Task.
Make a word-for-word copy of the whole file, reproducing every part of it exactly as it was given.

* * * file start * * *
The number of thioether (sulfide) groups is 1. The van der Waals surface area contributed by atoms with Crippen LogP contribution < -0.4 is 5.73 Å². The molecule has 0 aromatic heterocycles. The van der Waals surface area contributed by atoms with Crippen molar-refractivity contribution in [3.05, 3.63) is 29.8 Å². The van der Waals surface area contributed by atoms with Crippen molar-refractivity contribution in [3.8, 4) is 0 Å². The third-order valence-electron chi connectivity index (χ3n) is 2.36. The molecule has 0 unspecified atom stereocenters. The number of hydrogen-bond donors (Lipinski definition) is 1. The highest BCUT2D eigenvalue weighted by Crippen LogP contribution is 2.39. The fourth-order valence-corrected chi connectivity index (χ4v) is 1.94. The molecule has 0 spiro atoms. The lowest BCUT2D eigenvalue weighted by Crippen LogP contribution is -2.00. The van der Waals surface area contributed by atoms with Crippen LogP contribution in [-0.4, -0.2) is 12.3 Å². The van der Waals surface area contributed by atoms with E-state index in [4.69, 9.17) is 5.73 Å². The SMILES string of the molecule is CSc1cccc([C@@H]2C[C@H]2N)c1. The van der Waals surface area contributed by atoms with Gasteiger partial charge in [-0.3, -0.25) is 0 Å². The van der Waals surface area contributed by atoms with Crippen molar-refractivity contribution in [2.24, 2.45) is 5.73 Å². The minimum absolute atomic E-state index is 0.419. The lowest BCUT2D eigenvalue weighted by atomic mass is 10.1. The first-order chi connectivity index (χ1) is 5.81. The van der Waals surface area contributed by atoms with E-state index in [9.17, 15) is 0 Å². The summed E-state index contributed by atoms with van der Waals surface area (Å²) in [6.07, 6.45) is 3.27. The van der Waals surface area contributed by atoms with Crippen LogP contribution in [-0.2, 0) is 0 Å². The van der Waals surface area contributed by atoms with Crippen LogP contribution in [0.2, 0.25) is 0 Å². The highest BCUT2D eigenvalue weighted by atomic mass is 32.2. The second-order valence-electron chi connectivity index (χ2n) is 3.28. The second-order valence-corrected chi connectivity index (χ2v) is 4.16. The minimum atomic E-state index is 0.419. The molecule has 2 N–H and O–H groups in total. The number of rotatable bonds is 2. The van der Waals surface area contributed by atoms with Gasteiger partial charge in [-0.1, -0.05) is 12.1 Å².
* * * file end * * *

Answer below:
The number of thioether (sulfide) groups is 1. The van der Waals surface area contributed by atoms with Crippen LogP contribution < -0.4 is 5.73 Å². The molecule has 0 aromatic heterocycles. The van der Waals surface area contributed by atoms with Crippen molar-refractivity contribution in [3.05, 3.63) is 29.8 Å². The van der Waals surface area contributed by atoms with Crippen molar-refractivity contribution in [3.8, 4) is 0 Å². The third-order valence-electron chi connectivity index (χ3n) is 2.36. The molecule has 0 unspecified atom stereocenters. The number of hydrogen-bond donors (Lipinski definition) is 1. The highest BCUT2D eigenvalue weighted by Crippen LogP contribution is 2.39. The fourth-order valence-corrected chi connectivity index (χ4v) is 1.94. The molecule has 0 spiro atoms. The lowest BCUT2D eigenvalue weighted by Crippen LogP contribution is -2.00. The van der Waals surface area contributed by atoms with Crippen LogP contribution in [-0.4, -0.2) is 12.3 Å². The van der Waals surface area contributed by atoms with E-state index in [4.69, 9.17) is 5.73 Å². The SMILES string of the molecule is CSc1cccc([C@@H]2C[C@H]2N)c1. The van der Waals surface area contributed by atoms with Gasteiger partial charge in [-0.3, -0.25) is 0 Å². The van der Waals surface area contributed by atoms with Crippen molar-refractivity contribution in [2.24, 2.45) is 5.73 Å². The minimum absolute atomic E-state index is 0.419. The lowest BCUT2D eigenvalue weighted by atomic mass is 10.1. The first-order chi connectivity index (χ1) is 5.81. The van der Waals surface area contributed by atoms with E-state index in [9.17, 15) is 0 Å². The summed E-state index contributed by atoms with van der Waals surface area (Å²) in [6.07, 6.45) is 3.27. The van der Waals surface area contributed by atoms with Crippen LogP contribution in [-0.2, 0) is 0 Å². The van der Waals surface area contributed by atoms with Crippen LogP contribution in [0.2, 0.25) is 0 Å². The highest BCUT2D eigenvalue weighted by atomic mass is 32.2. The second-order valence-electron chi connectivity index (χ2n) is 3.28. The second-order valence-corrected chi connectivity index (χ2v) is 4.16. The minimum atomic E-state index is 0.419. The molecule has 2 N–H and O–H groups in total. The number of rotatable bonds is 2. The van der Waals surface area contributed by atoms with Gasteiger partial charge in [-0.1, -0.05) is 12.1 Å².